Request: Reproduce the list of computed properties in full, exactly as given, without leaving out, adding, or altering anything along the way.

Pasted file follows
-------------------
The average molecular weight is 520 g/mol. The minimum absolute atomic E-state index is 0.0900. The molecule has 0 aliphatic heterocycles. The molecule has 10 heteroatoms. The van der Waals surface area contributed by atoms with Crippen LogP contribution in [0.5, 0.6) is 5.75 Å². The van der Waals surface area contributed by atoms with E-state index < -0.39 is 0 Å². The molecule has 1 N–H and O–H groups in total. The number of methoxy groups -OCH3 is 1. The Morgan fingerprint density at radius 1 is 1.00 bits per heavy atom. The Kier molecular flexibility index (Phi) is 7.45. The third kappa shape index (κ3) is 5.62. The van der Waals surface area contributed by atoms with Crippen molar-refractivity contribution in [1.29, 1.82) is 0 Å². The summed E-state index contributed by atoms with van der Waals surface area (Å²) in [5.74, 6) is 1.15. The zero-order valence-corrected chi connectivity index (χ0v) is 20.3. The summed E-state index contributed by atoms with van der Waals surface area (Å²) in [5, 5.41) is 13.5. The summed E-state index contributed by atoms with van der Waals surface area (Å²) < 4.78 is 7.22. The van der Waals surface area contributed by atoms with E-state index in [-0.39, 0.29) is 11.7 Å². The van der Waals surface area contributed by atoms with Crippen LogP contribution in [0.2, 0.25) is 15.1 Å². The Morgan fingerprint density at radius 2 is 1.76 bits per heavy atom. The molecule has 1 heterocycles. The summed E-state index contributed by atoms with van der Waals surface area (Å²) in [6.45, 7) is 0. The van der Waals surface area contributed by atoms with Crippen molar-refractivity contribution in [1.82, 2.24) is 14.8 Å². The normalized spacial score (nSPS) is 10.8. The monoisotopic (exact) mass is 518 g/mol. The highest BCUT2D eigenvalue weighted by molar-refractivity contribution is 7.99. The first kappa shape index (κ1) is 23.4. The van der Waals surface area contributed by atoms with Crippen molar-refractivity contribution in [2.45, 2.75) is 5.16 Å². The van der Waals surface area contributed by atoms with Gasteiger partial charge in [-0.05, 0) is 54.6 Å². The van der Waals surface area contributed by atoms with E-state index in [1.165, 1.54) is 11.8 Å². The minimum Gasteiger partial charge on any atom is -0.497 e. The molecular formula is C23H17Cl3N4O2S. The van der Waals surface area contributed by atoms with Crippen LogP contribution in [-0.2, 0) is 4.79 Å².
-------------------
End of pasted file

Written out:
The average molecular weight is 520 g/mol. The minimum absolute atomic E-state index is 0.0900. The molecule has 0 aliphatic heterocycles. The molecule has 10 heteroatoms. The van der Waals surface area contributed by atoms with Crippen LogP contribution in [0.5, 0.6) is 5.75 Å². The van der Waals surface area contributed by atoms with E-state index < -0.39 is 0 Å². The molecule has 1 N–H and O–H groups in total. The number of methoxy groups -OCH3 is 1. The Morgan fingerprint density at radius 1 is 1.00 bits per heavy atom. The Kier molecular flexibility index (Phi) is 7.45. The third kappa shape index (κ3) is 5.62. The van der Waals surface area contributed by atoms with Crippen molar-refractivity contribution in [1.29, 1.82) is 0 Å². The summed E-state index contributed by atoms with van der Waals surface area (Å²) in [5.74, 6) is 1.15. The zero-order valence-corrected chi connectivity index (χ0v) is 20.3. The summed E-state index contributed by atoms with van der Waals surface area (Å²) in [5, 5.41) is 13.5. The summed E-state index contributed by atoms with van der Waals surface area (Å²) < 4.78 is 7.22. The van der Waals surface area contributed by atoms with E-state index in [-0.39, 0.29) is 11.7 Å². The van der Waals surface area contributed by atoms with Crippen LogP contribution in [0.2, 0.25) is 15.1 Å². The Morgan fingerprint density at radius 2 is 1.76 bits per heavy atom. The molecule has 1 heterocycles. The summed E-state index contributed by atoms with van der Waals surface area (Å²) in [6.45, 7) is 0. The van der Waals surface area contributed by atoms with Crippen molar-refractivity contribution in [1.82, 2.24) is 14.8 Å². The normalized spacial score (nSPS) is 10.8. The monoisotopic (exact) mass is 518 g/mol. The highest BCUT2D eigenvalue weighted by molar-refractivity contribution is 7.99. The first kappa shape index (κ1) is 23.4. The van der Waals surface area contributed by atoms with Crippen molar-refractivity contribution in [2.45, 2.75) is 5.16 Å². The van der Waals surface area contributed by atoms with Gasteiger partial charge in [-0.05, 0) is 54.6 Å². The van der Waals surface area contributed by atoms with E-state index in [1.165, 1.54) is 11.8 Å². The minimum Gasteiger partial charge on any atom is -0.497 e. The molecular formula is C23H17Cl3N4O2S. The van der Waals surface area contributed by atoms with Crippen LogP contribution in [-0.2, 0) is 4.79 Å².